good conversation


When I had my first knee replacement, a church member called about a week after the surgery and said, “I can help you,” and so we asked her to come to the house. To say she is a physical therapist feels her short; she is a healer. Her visits were a big part of my successful recuperation. As I have prepared for my second surgery, which comes up next week, I have been in touch with her. Over the weekend, we were at the same pizza party and she said she had something she wanted me to do that might sound odd. I was all ears.

“Before the surgery, I want you to have a conversation with your knee. I want you to talk out loud and tell it everything is going to be okay. Tell it that you are going to have surgery, that it is going to think it is going to die, but it won’t. It will hurt, and it’s a big deal, but everything is going to be okay.”

I am planning to follow her advice. And it might be worth saying to more than just my knee.

My depression is unrelenting. My job is going through some difficult changes. My knee hurts. This morning as I journaled, I found myself saying, “Things are rough, and they may get rougher, but they aren’t going to kill you. It will hurt, and it’s a big deal, but it won’t always feel this way.”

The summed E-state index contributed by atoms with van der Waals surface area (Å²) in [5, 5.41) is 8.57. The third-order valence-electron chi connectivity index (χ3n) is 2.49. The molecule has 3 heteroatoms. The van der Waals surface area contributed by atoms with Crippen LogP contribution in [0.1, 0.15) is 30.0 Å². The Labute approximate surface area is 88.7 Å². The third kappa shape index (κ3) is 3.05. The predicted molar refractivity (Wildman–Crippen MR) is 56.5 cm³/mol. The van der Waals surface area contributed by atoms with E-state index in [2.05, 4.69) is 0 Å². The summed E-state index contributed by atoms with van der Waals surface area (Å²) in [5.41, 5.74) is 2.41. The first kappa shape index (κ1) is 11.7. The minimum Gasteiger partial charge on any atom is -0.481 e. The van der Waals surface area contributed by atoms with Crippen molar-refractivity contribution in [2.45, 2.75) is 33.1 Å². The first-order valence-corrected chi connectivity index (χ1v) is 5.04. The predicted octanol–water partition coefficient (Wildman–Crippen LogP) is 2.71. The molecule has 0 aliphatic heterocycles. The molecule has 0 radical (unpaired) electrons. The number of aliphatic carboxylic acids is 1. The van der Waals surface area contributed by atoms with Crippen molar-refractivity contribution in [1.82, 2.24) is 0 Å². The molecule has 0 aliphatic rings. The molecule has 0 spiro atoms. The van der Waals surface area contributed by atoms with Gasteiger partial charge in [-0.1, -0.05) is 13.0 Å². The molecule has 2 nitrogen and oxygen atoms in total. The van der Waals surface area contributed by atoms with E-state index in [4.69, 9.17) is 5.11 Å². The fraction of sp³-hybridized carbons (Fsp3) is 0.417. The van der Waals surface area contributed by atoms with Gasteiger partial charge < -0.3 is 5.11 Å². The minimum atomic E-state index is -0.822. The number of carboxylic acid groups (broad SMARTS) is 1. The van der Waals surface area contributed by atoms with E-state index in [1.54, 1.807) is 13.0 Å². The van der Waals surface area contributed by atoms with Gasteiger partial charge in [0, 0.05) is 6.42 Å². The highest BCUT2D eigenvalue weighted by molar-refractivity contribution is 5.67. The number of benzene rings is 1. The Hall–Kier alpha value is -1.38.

And also with you.



  1. You’ve got this Milton!!
    I had my left knee totally replace in 2015. Then I had my right knee cap replaced in 2018. Physical therapy was the same stuff and came easier this time.
    My issue is I have a low pain tolerance which works against me… my husband is just the opposite.
    I’ll keep you in my prayers.

  2. You’ve got this Milton. Whenever I think of you I think of as a Renaissance Man. You are so creative, caring, artistic, and gifted in many ways. So having a conversation with your knee will create the space for all good things to happen. Miss you!

  3. This is helpful. And a relief from all that is going on around us as well as from our own physical annoyances. I do believe it is courageous to face things as you do, despite your feelings of depression. “Good Conversation.”

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